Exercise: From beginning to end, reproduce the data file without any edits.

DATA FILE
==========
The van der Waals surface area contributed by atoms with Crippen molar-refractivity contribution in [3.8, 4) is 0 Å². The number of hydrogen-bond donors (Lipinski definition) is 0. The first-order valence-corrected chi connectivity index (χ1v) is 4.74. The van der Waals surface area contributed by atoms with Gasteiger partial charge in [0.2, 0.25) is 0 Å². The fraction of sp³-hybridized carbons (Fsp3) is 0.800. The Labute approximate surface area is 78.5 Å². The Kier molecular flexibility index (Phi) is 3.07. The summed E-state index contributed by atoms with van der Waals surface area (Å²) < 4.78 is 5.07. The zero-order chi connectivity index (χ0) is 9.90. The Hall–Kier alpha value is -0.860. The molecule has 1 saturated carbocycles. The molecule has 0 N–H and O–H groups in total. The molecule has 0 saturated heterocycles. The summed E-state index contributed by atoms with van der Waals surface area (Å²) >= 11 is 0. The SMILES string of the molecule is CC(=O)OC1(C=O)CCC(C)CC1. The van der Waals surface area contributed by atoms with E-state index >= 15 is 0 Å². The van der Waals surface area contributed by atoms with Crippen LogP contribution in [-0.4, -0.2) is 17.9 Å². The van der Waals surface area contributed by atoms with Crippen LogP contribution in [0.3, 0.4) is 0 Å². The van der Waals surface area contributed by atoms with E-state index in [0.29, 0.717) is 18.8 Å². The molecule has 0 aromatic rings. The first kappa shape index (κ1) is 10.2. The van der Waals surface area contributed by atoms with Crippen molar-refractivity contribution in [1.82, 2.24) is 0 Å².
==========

The van der Waals surface area contributed by atoms with Crippen molar-refractivity contribution in [3.8, 4) is 0 Å². The number of hydrogen-bond donors (Lipinski definition) is 0. The first-order valence-corrected chi connectivity index (χ1v) is 4.74. The van der Waals surface area contributed by atoms with Gasteiger partial charge in [0.2, 0.25) is 0 Å². The fraction of sp³-hybridized carbons (Fsp3) is 0.800. The Labute approximate surface area is 78.5 Å². The Kier molecular flexibility index (Phi) is 3.07. The summed E-state index contributed by atoms with van der Waals surface area (Å²) < 4.78 is 5.07. The zero-order chi connectivity index (χ0) is 9.90. The Hall–Kier alpha value is -0.860. The molecule has 1 saturated carbocycles. The molecule has 0 N–H and O–H groups in total. The molecule has 0 saturated heterocycles. The summed E-state index contributed by atoms with van der Waals surface area (Å²) >= 11 is 0. The SMILES string of the molecule is CC(=O)OC1(C=O)CCC(C)CC1. The van der Waals surface area contributed by atoms with E-state index >= 15 is 0 Å². The van der Waals surface area contributed by atoms with Crippen LogP contribution in [-0.4, -0.2) is 17.9 Å². The van der Waals surface area contributed by atoms with Crippen LogP contribution in [0.3, 0.4) is 0 Å². The van der Waals surface area contributed by atoms with E-state index in [0.29, 0.717) is 18.8 Å². The molecule has 0 aromatic rings. The first kappa shape index (κ1) is 10.2. The van der Waals surface area contributed by atoms with Crippen molar-refractivity contribution in [1.82, 2.24) is 0 Å².